João Mouta v. Estado Português - Decisão do Tribunal Europeu (em Inglês) (PortugalGay.pt)
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João Mouta v. Estado Português - Decisão do Tribunal Europeu (em Inglês)



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Dez 1999

741
21.12.1999

Press release issued by the Registrar

JUDGMENT IN THE CASE OF SALGUEIRO DA SILVA MOUTA v. PORTUGAL

In a judgment[fn] delivered at Strasbourg on 21 December 1999 in the case of Salgueiro da Silva Mouta v. Portugal, the European Court of Human Rights held unanimously that there had been a violation of Article 8 (right to respect for private and family life) taken together with Article 14 (prohibition of discrimination) of the European Convention on Human Rights, and that it was unnecessary to rule on the complaints made under Article 8 taken alone. Under Article 41 (just satisfaction) of the Convention, the Court held that the judgment constituted of itself sufficient just satisfaction for the damage alleged by the applicant; it awarded him 1,800,000 Portuguese escudos (PTE) for costs and PTE 350,000 for expenses.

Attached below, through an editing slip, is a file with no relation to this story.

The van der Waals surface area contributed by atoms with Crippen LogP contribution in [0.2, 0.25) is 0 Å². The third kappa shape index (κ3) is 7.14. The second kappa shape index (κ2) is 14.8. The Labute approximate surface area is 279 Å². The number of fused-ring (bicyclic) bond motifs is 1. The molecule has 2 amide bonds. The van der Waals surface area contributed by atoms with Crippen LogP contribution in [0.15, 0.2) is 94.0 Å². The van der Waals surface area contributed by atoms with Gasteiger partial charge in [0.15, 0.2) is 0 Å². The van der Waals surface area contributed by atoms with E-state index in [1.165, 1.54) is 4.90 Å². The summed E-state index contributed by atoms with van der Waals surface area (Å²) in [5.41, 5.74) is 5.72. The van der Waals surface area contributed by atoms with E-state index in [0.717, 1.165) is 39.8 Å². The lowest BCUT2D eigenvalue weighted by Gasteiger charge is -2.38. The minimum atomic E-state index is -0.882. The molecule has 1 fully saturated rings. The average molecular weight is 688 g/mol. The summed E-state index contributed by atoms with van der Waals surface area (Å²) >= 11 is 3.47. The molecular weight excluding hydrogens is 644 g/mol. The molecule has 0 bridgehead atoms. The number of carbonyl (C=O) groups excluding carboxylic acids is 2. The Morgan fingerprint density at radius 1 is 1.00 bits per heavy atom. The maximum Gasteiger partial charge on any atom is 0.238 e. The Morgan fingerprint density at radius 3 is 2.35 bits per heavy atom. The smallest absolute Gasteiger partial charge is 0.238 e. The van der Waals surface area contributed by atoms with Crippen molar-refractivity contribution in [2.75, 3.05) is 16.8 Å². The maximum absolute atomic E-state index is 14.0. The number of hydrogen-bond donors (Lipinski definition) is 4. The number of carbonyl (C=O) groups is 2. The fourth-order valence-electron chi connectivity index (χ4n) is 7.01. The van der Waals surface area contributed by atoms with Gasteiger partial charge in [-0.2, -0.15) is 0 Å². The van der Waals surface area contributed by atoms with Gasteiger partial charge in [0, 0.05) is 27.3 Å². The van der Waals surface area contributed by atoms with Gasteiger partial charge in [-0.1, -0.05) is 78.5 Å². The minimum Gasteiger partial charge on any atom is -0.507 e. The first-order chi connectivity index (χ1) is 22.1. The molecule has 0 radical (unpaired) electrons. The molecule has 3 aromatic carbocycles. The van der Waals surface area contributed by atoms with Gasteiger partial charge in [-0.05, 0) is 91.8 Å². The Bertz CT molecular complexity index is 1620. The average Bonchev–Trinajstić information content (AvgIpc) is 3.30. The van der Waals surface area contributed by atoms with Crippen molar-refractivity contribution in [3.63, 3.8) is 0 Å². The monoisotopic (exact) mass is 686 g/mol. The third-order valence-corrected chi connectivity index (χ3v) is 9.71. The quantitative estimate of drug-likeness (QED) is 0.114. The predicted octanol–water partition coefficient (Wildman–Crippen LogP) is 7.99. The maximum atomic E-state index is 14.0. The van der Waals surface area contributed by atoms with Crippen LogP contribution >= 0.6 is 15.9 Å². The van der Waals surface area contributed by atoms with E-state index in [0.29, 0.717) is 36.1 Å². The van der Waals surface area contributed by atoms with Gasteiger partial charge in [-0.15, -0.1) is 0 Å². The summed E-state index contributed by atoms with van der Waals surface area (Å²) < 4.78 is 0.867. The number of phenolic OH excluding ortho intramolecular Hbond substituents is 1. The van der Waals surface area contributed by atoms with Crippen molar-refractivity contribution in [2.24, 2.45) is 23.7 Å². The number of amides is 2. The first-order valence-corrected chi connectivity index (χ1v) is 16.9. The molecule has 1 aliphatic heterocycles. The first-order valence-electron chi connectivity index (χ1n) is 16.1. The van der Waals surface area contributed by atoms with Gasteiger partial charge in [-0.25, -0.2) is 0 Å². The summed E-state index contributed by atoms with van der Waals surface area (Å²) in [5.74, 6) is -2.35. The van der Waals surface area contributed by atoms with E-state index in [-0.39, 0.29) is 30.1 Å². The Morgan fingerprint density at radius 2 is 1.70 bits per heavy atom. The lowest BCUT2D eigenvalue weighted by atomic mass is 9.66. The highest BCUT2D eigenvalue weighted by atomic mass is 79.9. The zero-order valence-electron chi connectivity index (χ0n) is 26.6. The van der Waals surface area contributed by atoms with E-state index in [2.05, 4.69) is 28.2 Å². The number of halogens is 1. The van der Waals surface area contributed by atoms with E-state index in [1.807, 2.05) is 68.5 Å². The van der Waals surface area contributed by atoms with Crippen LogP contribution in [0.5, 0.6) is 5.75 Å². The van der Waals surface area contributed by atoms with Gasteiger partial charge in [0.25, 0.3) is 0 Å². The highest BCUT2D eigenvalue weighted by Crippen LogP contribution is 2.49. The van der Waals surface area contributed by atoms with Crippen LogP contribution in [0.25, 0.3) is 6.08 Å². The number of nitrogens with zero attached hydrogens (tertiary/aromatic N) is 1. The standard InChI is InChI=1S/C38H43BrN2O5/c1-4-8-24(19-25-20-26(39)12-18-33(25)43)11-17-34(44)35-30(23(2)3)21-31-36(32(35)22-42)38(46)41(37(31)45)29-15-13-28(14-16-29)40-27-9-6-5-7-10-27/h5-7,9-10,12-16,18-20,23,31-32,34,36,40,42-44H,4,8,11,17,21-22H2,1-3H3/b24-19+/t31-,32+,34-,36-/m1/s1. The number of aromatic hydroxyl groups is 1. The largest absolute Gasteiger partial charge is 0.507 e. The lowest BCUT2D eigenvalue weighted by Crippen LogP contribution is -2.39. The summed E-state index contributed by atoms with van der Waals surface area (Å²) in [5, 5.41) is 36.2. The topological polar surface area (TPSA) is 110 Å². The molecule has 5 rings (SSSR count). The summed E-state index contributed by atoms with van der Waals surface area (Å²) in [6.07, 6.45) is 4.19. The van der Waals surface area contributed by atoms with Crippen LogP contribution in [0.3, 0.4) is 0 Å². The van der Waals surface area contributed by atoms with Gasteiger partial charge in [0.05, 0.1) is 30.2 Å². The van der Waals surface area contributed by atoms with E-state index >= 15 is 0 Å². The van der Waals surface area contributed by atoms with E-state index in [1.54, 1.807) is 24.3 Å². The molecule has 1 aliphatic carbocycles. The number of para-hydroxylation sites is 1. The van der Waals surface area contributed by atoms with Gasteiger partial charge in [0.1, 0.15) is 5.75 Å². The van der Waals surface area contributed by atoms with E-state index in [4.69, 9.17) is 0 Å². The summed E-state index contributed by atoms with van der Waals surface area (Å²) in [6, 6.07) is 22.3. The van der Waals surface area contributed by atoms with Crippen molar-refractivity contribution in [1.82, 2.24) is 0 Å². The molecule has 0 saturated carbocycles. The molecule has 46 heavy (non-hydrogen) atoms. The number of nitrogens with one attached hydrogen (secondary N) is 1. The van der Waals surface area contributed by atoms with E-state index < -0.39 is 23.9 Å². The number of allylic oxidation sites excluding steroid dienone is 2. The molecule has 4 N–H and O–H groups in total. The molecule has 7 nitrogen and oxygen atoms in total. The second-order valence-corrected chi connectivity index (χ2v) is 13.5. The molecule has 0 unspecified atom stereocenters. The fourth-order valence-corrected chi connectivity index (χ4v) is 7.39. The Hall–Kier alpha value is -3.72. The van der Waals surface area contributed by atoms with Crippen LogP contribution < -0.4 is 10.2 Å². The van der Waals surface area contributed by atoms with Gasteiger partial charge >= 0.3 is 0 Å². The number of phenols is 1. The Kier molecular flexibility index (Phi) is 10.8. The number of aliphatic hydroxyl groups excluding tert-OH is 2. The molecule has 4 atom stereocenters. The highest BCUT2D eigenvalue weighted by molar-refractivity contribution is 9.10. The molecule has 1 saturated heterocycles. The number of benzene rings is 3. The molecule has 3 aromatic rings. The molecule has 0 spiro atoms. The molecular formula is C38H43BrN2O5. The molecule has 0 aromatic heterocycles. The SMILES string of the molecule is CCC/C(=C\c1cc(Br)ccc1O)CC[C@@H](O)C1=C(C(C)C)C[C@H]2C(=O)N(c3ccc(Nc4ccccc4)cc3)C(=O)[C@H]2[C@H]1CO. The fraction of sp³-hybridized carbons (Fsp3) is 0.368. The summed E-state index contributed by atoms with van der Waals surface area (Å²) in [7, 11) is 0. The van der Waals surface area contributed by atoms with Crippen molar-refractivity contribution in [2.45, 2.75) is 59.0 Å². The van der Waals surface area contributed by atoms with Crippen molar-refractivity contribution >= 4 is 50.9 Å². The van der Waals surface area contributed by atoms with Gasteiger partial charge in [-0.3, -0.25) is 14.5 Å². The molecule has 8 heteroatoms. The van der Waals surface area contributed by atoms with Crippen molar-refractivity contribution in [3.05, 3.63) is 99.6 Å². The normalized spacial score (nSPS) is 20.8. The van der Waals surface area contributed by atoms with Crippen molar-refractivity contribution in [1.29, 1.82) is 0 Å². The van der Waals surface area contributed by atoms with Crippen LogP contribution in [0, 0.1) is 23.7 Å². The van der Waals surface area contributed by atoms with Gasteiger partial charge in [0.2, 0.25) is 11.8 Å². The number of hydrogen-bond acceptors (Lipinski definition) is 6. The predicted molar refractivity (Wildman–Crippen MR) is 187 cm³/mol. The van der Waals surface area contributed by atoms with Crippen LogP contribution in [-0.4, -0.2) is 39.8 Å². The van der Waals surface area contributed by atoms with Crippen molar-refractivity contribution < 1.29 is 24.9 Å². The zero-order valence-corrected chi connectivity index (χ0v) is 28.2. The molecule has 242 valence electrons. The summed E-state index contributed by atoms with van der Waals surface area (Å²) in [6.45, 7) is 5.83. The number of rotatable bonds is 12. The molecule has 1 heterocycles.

1. Principal facts

The applicant, João Manuel Salgueiro da Silva Mouta, a Portuguese national, was born in 1961 and lives in Queluz (Portugal).

He was prevented by his ex-wife from visiting his daughter M., in breach of an agreement reached at the time of their divorce. He sought an order giving him parental responsibility for the child, which was granted by the Lisbon Family Affairs Court in 1994. M. lived with the applicant until 1995 when, he alleges, she was abducted by her mother. On appeal, the mother was given parental responsibility whereas the applicant was granted a contact order which, he maintained, he was unable to exercise. The Lisbon Court of Appeal gave two reasons in its judgment for granting parental responsibility for M. to her mother, namely the interest of the child and the fact that the applicant was a homosexual and living with another man.

2. Procedure and composition of the Court

The application was lodged with the European Commission of Human Rights on 12 February 1996.

The case was transmitted to the Court on 1 November 1998 under the transitional provisions of Protocol No. 11 to the Convention and declared admissible on 1 December 1998. A hearing was held on 28 September 1999 in private.

Judgment was given by a Chamber of seven judges, composed as follows:

Matti Pellonpää (Finnish), President,
Georg Ress (German),
Antonio Pastor Ridruejo (Spanish),
Lucius Caflisch (Swiss),
Jerzy Makarczyk (Polish),
Ireneu Cabral Barreto (Portuguese),
Nina Vajic (Croatian), Judges,

and also Vincent Berger, Section Registrar.

3. Summary of the judgment

Complaints